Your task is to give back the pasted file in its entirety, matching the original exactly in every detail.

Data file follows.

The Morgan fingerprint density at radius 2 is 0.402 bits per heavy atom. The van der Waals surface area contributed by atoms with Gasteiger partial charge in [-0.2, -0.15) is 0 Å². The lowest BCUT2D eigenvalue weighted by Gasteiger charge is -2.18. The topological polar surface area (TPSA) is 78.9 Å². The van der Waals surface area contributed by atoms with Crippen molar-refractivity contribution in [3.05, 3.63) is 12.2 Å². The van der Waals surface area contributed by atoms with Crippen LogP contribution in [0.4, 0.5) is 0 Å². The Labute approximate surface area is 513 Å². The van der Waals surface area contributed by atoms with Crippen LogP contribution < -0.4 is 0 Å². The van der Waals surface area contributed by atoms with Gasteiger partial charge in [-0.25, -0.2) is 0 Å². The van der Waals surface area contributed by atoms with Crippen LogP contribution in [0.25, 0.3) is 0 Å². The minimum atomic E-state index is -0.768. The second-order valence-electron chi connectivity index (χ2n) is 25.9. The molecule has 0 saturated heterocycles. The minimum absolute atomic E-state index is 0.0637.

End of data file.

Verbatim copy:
The Morgan fingerprint density at radius 2 is 0.402 bits per heavy atom. The van der Waals surface area contributed by atoms with Gasteiger partial charge in [-0.2, -0.15) is 0 Å². The lowest BCUT2D eigenvalue weighted by Gasteiger charge is -2.18. The topological polar surface area (TPSA) is 78.9 Å². The van der Waals surface area contributed by atoms with Crippen molar-refractivity contribution in [3.05, 3.63) is 12.2 Å². The van der Waals surface area contributed by atoms with Crippen LogP contribution in [0.4, 0.5) is 0 Å². The Labute approximate surface area is 513 Å². The van der Waals surface area contributed by atoms with Crippen LogP contribution < -0.4 is 0 Å². The van der Waals surface area contributed by atoms with Gasteiger partial charge in [-0.25, -0.2) is 0 Å². The van der Waals surface area contributed by atoms with Crippen LogP contribution in [0.25, 0.3) is 0 Å². The minimum atomic E-state index is -0.768. The second-order valence-electron chi connectivity index (χ2n) is 25.9. The molecule has 0 saturated heterocycles. The minimum absolute atomic E-state index is 0.0637.